A Few Caveats regarding Day Length

I have to admit I have spring fever. I seem to have moved to a part of the country where the seasons actually follow the solstices and equinoxes, and politely divide themselves into 4 fairly equal parts. My crocuses are blooming, shorts are starting to appear on some of the more robust males on campus, the Canadian geese have paired off (which is actually very freaky), and tonight the Sun crosses the equinox at 7 minutes after midnight in Greenwich (that’s GMT-0). The Sun, when it rises over Edwardsville and campus tomorrow, will be hanging out over the Northern Hemisphere.

When I teach about equinoxes and solstices in class, the observant student may notice a slight discrepancies between what is taught and what they find in their newspaper. For instance, I’ll say that on the Equinox, the Sun rises exactly in the East and sets exactly in the West (totally true). I’ll say the Sun passes directly over the Equator at the Equinox (also, totally true). And, I’ll say the day and the night are equal on the Equinox (kinda sorta true). What I don’t do is define sunrise and sunset, and this is where that last “kinda sorta, huh?” moment comes into play.

In a logical world, we might say that when the mid-point of the Sun crosses horizon, the Sun (depending on direction of motion) has risen or set. Based on this definition, the equinoxes have equal amounts of day and night*.

But who said we live in a logical world? The technical definition of sunrise is more in line with a vampire’s definition: as soon as a single beam of sunlight creeps over the horizon we have sunrise. This moment of daylight occurs well before the midpoint rises, and makes the day a bit longer than my more geometry-minded definition.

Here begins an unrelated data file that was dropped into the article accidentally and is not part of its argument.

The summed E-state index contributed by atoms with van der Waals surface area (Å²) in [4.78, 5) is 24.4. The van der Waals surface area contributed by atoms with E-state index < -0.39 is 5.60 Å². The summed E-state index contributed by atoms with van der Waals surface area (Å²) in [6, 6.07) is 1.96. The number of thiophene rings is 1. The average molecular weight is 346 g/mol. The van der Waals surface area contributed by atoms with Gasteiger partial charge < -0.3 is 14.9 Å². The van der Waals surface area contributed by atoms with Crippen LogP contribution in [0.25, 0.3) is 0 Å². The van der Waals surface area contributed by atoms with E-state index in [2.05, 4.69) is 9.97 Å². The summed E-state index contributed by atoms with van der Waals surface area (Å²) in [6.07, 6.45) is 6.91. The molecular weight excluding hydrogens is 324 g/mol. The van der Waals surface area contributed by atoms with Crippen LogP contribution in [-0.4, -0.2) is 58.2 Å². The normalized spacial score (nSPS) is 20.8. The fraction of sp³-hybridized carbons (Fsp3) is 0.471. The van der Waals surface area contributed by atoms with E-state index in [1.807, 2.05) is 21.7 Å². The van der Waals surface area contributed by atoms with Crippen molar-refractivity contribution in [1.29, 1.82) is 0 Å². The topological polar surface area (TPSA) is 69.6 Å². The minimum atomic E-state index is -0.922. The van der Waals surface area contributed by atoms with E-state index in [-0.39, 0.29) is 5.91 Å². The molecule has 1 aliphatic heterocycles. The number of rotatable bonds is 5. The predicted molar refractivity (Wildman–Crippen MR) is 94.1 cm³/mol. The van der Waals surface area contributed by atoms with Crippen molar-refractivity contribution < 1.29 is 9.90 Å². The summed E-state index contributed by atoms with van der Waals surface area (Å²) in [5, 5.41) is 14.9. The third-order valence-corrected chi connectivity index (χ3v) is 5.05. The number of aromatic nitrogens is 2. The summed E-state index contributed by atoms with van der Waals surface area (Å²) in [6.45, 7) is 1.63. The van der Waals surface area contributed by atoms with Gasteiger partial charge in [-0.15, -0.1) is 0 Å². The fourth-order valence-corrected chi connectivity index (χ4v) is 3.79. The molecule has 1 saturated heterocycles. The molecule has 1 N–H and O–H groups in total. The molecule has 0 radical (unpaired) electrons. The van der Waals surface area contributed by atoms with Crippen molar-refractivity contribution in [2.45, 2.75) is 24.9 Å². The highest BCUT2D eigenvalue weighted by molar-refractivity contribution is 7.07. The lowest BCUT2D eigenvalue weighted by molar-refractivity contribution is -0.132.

Sunset seems to have been defined by an hopeful kid who has to come in at sunset: The Sun is considered up until the very last beam is blocked by the horizon. The Sun’s last edge, for obvious reasons, sets well after the midpoint, and this too makes the day a bit longer.
Put together this means, based on newspaper rise and set times based on the above definitions, the equinox is going to have more than 12 hours of Sun, and the date with equal amounts of day and night falls before the spring equinox.

Now, even by correctly defining sunrise and sunset, I still don’t get at the newspaper definition. The problem is the atmosphere. While good for life, the atmosphere is bad for astronomy. It has some bad habits like blurring stars and bending light. When light rays pass from one substance to another, they will bend if the substances have different refractive indexes. This is how glasses and magnifying lenses work. Air and glass (or plastic) have different refractive indexes, and as a light ray enters glass (or plastic) its path changes direction. Until within my lifetime, real glass (silicate-based stuff) was used to make prescription eyewear, and to bend the light enough to correct for really bad vision, really thick glasses were needed. Today, thanks to plastics, we can produce materials that bend light more effectively than glass, and make thinner, lighter weigh glasses for the vision impaired.